Editorial —
Get the shots

Glenn Rutherford

People — lots of people — are still getting sick from COVID-19.

Some of them are dying, just like the nearly 700,000 Americans who have fallen before the literally breath-taking onslaught of this mindless virus.

Now, some of those sick people — people that you may know and care about — are children.

And still there are people who refuse to get the COVID-19 vaccines. Their refusal not only defies logic, it defies the very tenets of our church and our faith.

If their refusal infuriates you, you are not alone. It should infuriate anyone who takes seriously the Christ-centered notion that we are to love one another, to care for one another, to be responsible for one another.

Charmein Weathers, communications coordinator for the Archdiocese of Louisville’s Office of Multicultural Ministry, is one of those people who has just had it with vaccine avoiders.

She recently had an acquaintance, 44-years-old, who refused to get the vaccine and died after contracting the disease. It made her sad and mad at the same time.

“Actually, it infuriates me,” she said recently. “Remember when the pandemic started and we didn’t have options? Now we do. Now we have no excuse.”

Like others who are perplexed by the refusal to be vaccinated, Weathers sees that refusal as an act of selfishness.

“When you feel your right to personal freedom supersedes my right to be healthy, well, that’s where we should draw the line,” she said.

And she’s right.

In a recent letter to priests, Archbishop Joseph E. Kurtz reiterated the policy of the local church when it comes to the use of masks and the question of vaccinations.

“Both parishioners and employees who are not yet fully vaccinated are required to wear masks at Sunday worship and in any parish meetings, functions, or events,” the letter said.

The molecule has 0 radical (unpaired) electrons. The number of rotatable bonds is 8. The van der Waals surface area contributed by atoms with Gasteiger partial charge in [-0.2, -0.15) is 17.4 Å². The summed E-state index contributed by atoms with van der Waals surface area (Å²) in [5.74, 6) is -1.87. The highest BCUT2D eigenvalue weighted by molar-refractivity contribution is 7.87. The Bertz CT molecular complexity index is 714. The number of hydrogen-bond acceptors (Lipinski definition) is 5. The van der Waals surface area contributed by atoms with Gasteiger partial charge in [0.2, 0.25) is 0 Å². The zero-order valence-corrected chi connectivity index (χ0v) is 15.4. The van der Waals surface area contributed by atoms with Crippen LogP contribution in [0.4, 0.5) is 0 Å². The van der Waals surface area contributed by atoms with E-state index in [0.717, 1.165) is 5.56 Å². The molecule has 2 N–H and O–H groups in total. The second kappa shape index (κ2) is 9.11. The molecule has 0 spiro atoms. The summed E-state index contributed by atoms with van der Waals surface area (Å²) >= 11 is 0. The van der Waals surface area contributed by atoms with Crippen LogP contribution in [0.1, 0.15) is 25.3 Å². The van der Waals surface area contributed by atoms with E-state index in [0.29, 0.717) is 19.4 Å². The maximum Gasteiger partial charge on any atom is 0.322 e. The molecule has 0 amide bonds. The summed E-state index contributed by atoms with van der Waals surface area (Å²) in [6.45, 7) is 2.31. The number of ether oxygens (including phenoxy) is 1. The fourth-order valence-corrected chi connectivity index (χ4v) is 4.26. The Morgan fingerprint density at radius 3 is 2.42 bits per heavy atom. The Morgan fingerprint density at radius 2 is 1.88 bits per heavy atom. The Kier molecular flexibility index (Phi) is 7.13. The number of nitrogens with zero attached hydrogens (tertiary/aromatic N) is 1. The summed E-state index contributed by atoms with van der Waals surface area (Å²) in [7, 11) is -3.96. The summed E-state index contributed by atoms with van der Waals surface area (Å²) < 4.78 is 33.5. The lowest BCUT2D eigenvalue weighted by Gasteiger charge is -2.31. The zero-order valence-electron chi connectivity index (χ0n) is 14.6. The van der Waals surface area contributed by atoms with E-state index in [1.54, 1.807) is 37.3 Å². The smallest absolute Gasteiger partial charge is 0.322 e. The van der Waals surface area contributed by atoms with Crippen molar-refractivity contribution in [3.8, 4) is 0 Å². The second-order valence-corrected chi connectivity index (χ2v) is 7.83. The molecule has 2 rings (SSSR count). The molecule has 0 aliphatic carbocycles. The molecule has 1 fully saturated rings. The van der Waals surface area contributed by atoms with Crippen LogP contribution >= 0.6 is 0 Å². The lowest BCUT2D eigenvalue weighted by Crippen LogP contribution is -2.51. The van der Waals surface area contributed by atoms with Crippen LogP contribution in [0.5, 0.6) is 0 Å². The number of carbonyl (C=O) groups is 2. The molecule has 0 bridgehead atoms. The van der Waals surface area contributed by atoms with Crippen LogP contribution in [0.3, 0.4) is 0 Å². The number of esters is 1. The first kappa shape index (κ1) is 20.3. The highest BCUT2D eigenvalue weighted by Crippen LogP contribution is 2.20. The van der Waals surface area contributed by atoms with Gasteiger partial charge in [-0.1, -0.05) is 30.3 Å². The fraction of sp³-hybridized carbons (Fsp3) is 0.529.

And it noted that in light of “clarification from our Holy Father, Pope Francis, the Holy See’s Congregation for the Doctrine of the Faith, and the United States Conference of Catholic Bishops’ Doctrine and Pro-Life Committees,” the archdiocese will not issue religious exemptions for the COVID-19 vaccines.

As of Sept. 8, slightly less than 50 percent of all Kentuckians had received both vaccine doses. And believe it or not, that’s a lower percentage than the state of Florida, where the Delta COVID variant is running rampant. In the Sunshine State, 54.3 percent of the people have taken the full series of vaccine shots.

Over the past week, the state of Kentucky has averaged about 4,000 new COVID cases a day. Ninety percent of hospital intensive care unit beds throughout the state are filled, and in some cases people who are seriously ill with other diseases or medical issues can’t get a hospital bed.

Surgeries are being delayed, care is being delayed, and people continue to get sick and die in the face of a solution to the problem. Vaccines are that solution.

Consider this: The Associated Press reported last week that more than 90 percent of all the COVID deaths nationwide are unvaccinated people. And here’s one other tale that illustrates the illogical nature of vaccine avoidance.

At a recent banquet in the archdiocese, a former Marine in his 30s was discussing the pandemic and the issue of the vaccines. He said he wasn’t going to get vaccinated.

Here was a man who volunteered to take a bullet for his country if necessary, but was unwilling to take a needle in the shoulder for his neighbor. Does that make any sense?

No, it doesn’t. Just as Record Editor Marnie McAllister wrote only last month, getting vaccinated is the “good and charitable thing to do.”

From now until the first week of November, there are more than 20 locations around the city of Louisville that will be administering the shots. One of the vaccination clinics is being held Sept. 18 at the Catholic Enrichment Center, 3146 W. Broadway.

So, literally, for the love of God, care for yourself, your family, your neighbors.

Get the shots.

Glenn Rutherford
Record Editor Emeritus

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